As the Fur Flies | Women’s Lifestyle Magazine

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    by Beth McEwen 

    April showers may have brought May flowers, but more likely than not, pet owners are also dealing with muddy paws and the dreaded “spring shed.” The time you spend grooming your pooch at home is tremendous for bonding—and for saving a few bucks. Not only does regular grooming help control shedding, but it also helps our furry friends get more comfortable with being handled while allowing us to spot health problems before they get out of hand. All you need are the right tools and plenty of patience to keep Fido looking dapper and smelling like a rose!

    Brushing the Coat

    Regular brushing removes dirt and dead hair from your pooch’s coat, preventing mats and tangles. Depending what type of coat your pet has, you’ll need different kinds of brushes and combs to get the job done right. A metal comb is an effective tool for non-shedding smooth-coated dogs, while heavy-coated shedding breeds do well with a 2-in-1 Rake/Blade.

    During season changes, do a thorough brushing to get rid of the thick winter undercoat so your pooch will stay cool for the warm weather ahead. After that initial deep clean brushing, a quick weekly session does wonders to keep shedding under control. Be gentle when brushing Fifi’s fur; if you find a tangle or a mat, avoid pulling it or cutting it out. Instead, head to a pet retailer and pick up a special brush or comb designed to remove mats.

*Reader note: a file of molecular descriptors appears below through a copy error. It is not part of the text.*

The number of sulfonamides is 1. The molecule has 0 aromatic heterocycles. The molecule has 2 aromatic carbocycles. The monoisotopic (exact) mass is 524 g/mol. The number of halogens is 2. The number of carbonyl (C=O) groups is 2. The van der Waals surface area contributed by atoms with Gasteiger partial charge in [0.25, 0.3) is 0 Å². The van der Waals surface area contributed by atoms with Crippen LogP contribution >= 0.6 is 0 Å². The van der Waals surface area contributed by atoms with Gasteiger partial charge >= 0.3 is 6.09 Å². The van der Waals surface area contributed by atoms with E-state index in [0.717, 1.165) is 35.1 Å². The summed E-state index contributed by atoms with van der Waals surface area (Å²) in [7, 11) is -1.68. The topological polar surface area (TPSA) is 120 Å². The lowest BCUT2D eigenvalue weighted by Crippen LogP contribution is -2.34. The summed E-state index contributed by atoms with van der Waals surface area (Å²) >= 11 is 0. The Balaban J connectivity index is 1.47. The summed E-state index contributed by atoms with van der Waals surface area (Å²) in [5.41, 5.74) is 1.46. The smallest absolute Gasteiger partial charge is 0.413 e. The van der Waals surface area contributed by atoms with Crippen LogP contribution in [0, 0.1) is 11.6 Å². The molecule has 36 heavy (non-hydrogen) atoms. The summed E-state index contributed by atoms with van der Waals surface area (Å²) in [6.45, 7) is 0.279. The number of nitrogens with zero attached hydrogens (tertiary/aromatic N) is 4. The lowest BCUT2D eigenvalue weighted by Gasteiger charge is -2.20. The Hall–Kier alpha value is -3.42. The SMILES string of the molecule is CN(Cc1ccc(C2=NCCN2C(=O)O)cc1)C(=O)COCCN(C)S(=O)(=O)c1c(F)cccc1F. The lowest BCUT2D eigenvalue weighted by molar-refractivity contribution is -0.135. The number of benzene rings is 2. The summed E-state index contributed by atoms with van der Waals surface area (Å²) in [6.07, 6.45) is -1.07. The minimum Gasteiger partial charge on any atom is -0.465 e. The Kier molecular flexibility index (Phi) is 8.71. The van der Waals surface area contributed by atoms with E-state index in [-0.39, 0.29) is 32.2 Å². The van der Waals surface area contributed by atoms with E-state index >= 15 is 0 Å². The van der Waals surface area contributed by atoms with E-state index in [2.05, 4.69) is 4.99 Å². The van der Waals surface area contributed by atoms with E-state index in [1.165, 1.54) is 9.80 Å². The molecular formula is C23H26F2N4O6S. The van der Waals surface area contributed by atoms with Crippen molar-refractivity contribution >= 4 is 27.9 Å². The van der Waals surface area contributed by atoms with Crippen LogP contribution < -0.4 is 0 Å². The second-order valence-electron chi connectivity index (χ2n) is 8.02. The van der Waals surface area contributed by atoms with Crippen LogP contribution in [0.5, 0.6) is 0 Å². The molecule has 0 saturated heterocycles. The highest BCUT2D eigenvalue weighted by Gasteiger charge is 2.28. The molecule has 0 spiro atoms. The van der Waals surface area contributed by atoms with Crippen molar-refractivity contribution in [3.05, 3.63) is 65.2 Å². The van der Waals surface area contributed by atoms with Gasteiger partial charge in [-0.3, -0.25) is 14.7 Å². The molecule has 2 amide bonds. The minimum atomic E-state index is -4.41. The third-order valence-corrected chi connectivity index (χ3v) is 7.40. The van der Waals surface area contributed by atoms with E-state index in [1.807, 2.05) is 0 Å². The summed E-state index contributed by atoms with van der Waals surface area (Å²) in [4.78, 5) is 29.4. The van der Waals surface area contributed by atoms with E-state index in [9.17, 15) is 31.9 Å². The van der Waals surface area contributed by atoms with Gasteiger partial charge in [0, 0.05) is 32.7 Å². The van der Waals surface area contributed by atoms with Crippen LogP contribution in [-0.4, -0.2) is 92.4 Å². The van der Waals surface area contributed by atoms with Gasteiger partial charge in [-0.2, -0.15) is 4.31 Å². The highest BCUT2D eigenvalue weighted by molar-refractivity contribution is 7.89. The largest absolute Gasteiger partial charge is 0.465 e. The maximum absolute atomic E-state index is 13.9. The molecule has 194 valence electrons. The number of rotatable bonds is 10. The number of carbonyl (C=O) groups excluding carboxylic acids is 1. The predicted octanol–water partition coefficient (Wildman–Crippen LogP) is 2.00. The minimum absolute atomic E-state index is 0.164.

Bath Time

    Yes, it is possible to give your dog a bath and have it be a delightful experience for you both. Set out all the supplies first — shampoo, towels, etc. While armed with treats and plenty of patience, place your pooch in a tub or basin with just a few inches of warm water. Use a cup to pour water over your pup. If you have a gentle hand-held shower nozzle, that’s even better. Once your dog’s fur is wet, reach for the pet shampoo and lather up, avoiding the face, nose and eyes. Be sure to rinse them completely and dry thoroughly with a bath towel.

    Nail Trim

    A good, sharp bypass nail clipper (two cutting surfaces), a tube of styptic powder, a handful of yummy treats and a lot of patience are all that’s needed to keep up on nail trimming at home.

    The real trick to stress-free nail trimming is building a solid foundation of trust with your dog. Try having your dog lie on their back between your legs, so you can give them tummy rubs while you work. From there, simply take small “bites” off with the trimmers until you begin to see the light pink-colored quick in the center of the nail.

    Went a little too far? It’s OK—it happens! Keep calm, apply styptic powder to the bleeding nail bed, give Fido a handful of treats for being so brave and keep going!

    Brushing Teeth

    Regularly brushing your pup’s teeth dramatically reduces the risk of periodontal disease, which affects 85 percent of dogs over 4 years old. It might take several weeks to train your furry friend to warm up to the toothbrush, so start by putting some dog toothpaste on your finger and massaging his gums for a few seconds. You can gradually work up to using a toothbrush and brushing for 30 seconds on each side of their mouth at least every other day.

    Remember to take it slow, keep it positive and laugh off your inevitable mistakes to ensure a delightful experience for both you and your pooch.

    Happy grooming!


    Beth McEwen

    Beth McEwen, owner of Mind Your Manners Dog Training, has been working with dogs and their families for almost 20 years. Learn more at www.mindyourmannersdogs.com


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